Bookworm for Kids

Family Problems

Lunch-Box DreamLunch-Box Dream
by Tony Abbott
Ages 10–14
It’s the summer of 1959 and Bobby is on a trip to visit Civil War battlefields with his mother, older brother, and recently widowed grandmother. Bobby is not comfortable around “chocolate colored” people or death, so the trip from Ohio to Florida is difficult for him. Interwoven with Bobby’s narration is the story of a black family in Georgia, told from a variety of first-person viewpoints. This beautifully written books deals with the uncomfortable subjects of racial conflict, sibling rivalry, and marital discord.

The CrossoverThe Crossover
by Kwame Alexander
Ages 9–12
Josh Bell (12) and his twin brother JB are talented basketball players. Josh is also talented with words, and narrates this story of family and brotherhood in rapping verse. Josh has to deal with his brother’s attraction to a new girl at school and his father’s failing health and must face the consequences of breaking the rules.

The Impossible Knife of MemoryThe Impossible Knife of Memory
by Laurie Halse Anderson
Ages 12–up
Hayley Kincaid (17) has not had an easy life. Her mother died while she was small, and she was later abandoned by her father’s alcoholic girlfriend while he was overseas. For the past five years Hayley and her father have been on the road, as he struggles to escape the flashbacks of his service in Iran and Afghanistan. Finally settling down in her father’s hometown, Hayley hopes for a more normal life, but can’t escape her anxiety over her father’s unpredictable behavior.

by Kathi Appelt, August Hall
Ages 8–12
Since her mother swam away and never returned seven years ago, 10-year-old Keeper, convinced that her mother is a mermaid, has lived on the Texas coast with her guardian Signe. Keeper has waited all summer for the blue moon, when Signe will make a special gumbo, but she accidentally spoils everything. So Keeper sets out in a small boat into the sea to find her mother and set everything right. Mermaid lore, local legends, Cajun superstitions, and natural history enliven this magical tale.

by Katherine Applegate
Ages 10–14
Jackson (10), his parents, and his younger sister are about to be evicted again. Jackson’s artistic parents don’t seem capable of dealing with the crisis, responding to Jackson’s inquiry about their plan with vague references to planting a money tree in the back yard. Then Crenshaw, a seven-foot talking cat reappears for the first time in three years. Jackson hasn’t seen Crenshaw since three years ago, when his father was diagnosed with multiple sclerosis and the family was living in their van. Jackson was sure he had outgrown Crenshaw, and is both pleased and concerned that Crenshaw has returned to offer playful antics to amuse him as well as thought-provoking answers to his questions and worries.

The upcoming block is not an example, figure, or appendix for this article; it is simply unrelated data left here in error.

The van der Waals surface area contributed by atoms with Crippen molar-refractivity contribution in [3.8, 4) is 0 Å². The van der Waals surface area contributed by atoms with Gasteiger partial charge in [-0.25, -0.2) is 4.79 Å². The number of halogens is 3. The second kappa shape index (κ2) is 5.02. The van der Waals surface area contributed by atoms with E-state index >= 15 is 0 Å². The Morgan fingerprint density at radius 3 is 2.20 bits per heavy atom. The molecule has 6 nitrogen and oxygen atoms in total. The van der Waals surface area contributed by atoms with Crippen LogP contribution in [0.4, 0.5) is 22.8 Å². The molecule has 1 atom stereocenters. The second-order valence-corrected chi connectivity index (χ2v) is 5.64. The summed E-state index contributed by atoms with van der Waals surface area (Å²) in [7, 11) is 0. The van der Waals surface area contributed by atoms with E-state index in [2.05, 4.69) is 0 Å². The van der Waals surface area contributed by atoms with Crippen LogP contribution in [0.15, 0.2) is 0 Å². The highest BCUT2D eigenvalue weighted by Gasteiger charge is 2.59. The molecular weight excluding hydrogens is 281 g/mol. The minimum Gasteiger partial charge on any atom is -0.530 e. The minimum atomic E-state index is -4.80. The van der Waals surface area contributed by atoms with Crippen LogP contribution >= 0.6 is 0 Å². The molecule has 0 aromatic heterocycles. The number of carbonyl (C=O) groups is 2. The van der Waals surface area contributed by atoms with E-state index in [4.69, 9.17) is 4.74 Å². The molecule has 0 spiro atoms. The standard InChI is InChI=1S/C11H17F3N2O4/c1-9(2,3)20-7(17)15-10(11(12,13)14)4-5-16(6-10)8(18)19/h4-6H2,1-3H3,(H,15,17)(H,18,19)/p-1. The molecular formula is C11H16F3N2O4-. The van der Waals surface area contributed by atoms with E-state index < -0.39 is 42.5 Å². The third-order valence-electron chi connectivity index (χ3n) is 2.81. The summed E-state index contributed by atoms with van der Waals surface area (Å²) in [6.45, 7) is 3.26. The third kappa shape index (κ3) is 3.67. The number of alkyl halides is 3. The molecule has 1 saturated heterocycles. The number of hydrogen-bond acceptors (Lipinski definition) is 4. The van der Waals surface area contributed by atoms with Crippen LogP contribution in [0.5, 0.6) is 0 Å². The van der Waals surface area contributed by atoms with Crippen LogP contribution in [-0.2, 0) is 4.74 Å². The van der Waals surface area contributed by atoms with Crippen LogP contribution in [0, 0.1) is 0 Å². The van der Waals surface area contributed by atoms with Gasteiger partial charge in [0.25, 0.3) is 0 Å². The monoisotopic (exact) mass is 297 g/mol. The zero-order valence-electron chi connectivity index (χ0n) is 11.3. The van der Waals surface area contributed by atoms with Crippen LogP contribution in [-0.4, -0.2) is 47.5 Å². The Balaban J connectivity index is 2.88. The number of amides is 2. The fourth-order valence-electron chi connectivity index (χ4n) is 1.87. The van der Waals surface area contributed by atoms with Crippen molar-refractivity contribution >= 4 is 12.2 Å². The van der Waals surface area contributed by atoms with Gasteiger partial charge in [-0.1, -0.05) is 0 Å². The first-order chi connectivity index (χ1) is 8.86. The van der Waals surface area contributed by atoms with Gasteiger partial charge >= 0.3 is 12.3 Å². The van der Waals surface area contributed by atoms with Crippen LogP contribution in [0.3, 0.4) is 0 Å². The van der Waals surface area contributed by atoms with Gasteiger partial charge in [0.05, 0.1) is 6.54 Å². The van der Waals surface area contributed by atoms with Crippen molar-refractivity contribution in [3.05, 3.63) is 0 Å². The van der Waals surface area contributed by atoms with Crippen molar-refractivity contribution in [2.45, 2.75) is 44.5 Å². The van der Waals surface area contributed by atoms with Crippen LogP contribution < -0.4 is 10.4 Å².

Kids of AppetiteKids of Appetite
by David Arnold
Ages 14–up
Vic Benucci (16) has a rare condition that prevents him from using most of his facial muscles. He is still mourning his father’s death two years earlier when his mother’s new boyfriend proposes. Vic takes his father’s ashes and leaves home, meeting Madeline “Mad” Falcon (17), part of a gang of semi-homeless street kids who help Vic decipher his father’s final instructions about where to spread his ashes. Alternate chapters from the points of view of both Vic and Mad are interspersed with police interviews of the investigation of the murder of Mad’s abusive uncle.

A Boy Called BatA Boy Called Bat
by Elana K. Arnold, Charles Santoso
Ages 6–10
Bixby Alexander Tam, known as Bat, is a third grader on the autism spectrum. One day his veterinarian mother brings home an infant skunk to foster for a month, and Bat is determined to prove that he is responsible enough to care for the kit. In fact, he hopes to convince his mother by the end of the month that the skunk he names Thor would make the perfect pet. This empathetic book presents Bat’s inner thoughts and feelings as he struggles to make sense of the confusing world around him. (first in a planned series)

Kinock KnockKnock Knock: My Dad’s Dream for Me
by Daniel Beaty
Ages 3–6
Every morning a young boy plays a game with his father who knocks on his bedroom door. The boy pretends to be still asleep until his father gets right to his bed when they share a hug. Then one day his father doesn’t knock on his door and disappears. Eventually his father writes to him from prison, turning their knock knock game into a symbol of all the things that are possible for the child, as he knocks down the doors his father was not able to.

Emmy & OliverEmmy & Oliver
by Robin Benway
Ages 13–up